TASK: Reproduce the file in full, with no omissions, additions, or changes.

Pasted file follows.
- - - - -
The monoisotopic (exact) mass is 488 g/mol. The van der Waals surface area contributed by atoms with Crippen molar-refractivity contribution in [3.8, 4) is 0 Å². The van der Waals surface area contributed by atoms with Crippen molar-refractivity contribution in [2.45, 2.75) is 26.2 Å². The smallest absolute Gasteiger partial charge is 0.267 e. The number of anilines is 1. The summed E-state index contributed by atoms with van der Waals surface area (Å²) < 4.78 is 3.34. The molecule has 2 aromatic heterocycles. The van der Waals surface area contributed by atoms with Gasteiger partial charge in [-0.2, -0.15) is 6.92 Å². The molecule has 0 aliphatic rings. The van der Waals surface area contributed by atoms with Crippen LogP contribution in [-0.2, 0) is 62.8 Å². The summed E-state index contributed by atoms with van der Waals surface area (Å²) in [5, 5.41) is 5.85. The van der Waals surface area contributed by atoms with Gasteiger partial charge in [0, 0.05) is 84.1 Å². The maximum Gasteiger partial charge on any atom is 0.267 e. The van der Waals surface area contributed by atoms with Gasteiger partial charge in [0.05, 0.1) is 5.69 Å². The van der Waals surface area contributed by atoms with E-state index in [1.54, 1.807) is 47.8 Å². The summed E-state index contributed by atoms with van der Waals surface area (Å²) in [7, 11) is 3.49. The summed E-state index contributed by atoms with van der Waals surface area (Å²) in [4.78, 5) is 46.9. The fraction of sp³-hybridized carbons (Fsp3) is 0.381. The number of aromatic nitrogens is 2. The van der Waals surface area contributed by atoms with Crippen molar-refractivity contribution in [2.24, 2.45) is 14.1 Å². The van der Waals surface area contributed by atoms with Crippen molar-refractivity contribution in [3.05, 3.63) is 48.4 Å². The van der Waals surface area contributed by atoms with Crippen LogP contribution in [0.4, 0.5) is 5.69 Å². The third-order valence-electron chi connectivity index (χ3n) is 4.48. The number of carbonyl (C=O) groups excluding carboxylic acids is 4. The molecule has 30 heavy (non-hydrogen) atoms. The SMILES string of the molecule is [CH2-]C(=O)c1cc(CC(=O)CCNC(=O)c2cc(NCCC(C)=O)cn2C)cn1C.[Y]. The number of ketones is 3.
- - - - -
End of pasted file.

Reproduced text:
The monoisotopic (exact) mass is 488 g/mol. The van der Waals surface area contributed by atoms with Crippen molar-refractivity contribution in [3.8, 4) is 0 Å². The van der Waals surface area contributed by atoms with Crippen molar-refractivity contribution in [2.45, 2.75) is 26.2 Å². The smallest absolute Gasteiger partial charge is 0.267 e. The number of anilines is 1. The summed E-state index contributed by atoms with van der Waals surface area (Å²) < 4.78 is 3.34. The molecule has 2 aromatic heterocycles. The van der Waals surface area contributed by atoms with Gasteiger partial charge in [-0.2, -0.15) is 6.92 Å². The molecule has 0 aliphatic rings. The van der Waals surface area contributed by atoms with Crippen LogP contribution in [-0.2, 0) is 62.8 Å². The summed E-state index contributed by atoms with van der Waals surface area (Å²) in [5, 5.41) is 5.85. The van der Waals surface area contributed by atoms with Gasteiger partial charge in [0, 0.05) is 84.1 Å². The maximum Gasteiger partial charge on any atom is 0.267 e. The van der Waals surface area contributed by atoms with Gasteiger partial charge in [0.05, 0.1) is 5.69 Å². The van der Waals surface area contributed by atoms with E-state index in [1.54, 1.807) is 47.8 Å². The summed E-state index contributed by atoms with van der Waals surface area (Å²) in [7, 11) is 3.49. The summed E-state index contributed by atoms with van der Waals surface area (Å²) in [4.78, 5) is 46.9. The fraction of sp³-hybridized carbons (Fsp3) is 0.381. The number of aromatic nitrogens is 2. The van der Waals surface area contributed by atoms with Crippen molar-refractivity contribution in [2.24, 2.45) is 14.1 Å². The van der Waals surface area contributed by atoms with Crippen molar-refractivity contribution in [3.05, 3.63) is 48.4 Å². The van der Waals surface area contributed by atoms with Crippen LogP contribution in [0.4, 0.5) is 5.69 Å². The third-order valence-electron chi connectivity index (χ3n) is 4.48. The number of carbonyl (C=O) groups excluding carboxylic acids is 4. The molecule has 30 heavy (non-hydrogen) atoms. The SMILES string of the molecule is [CH2-]C(=O)c1cc(CC(=O)CCNC(=O)c2cc(NCCC(C)=O)cn2C)cn1C.[Y]. The number of ketones is 3.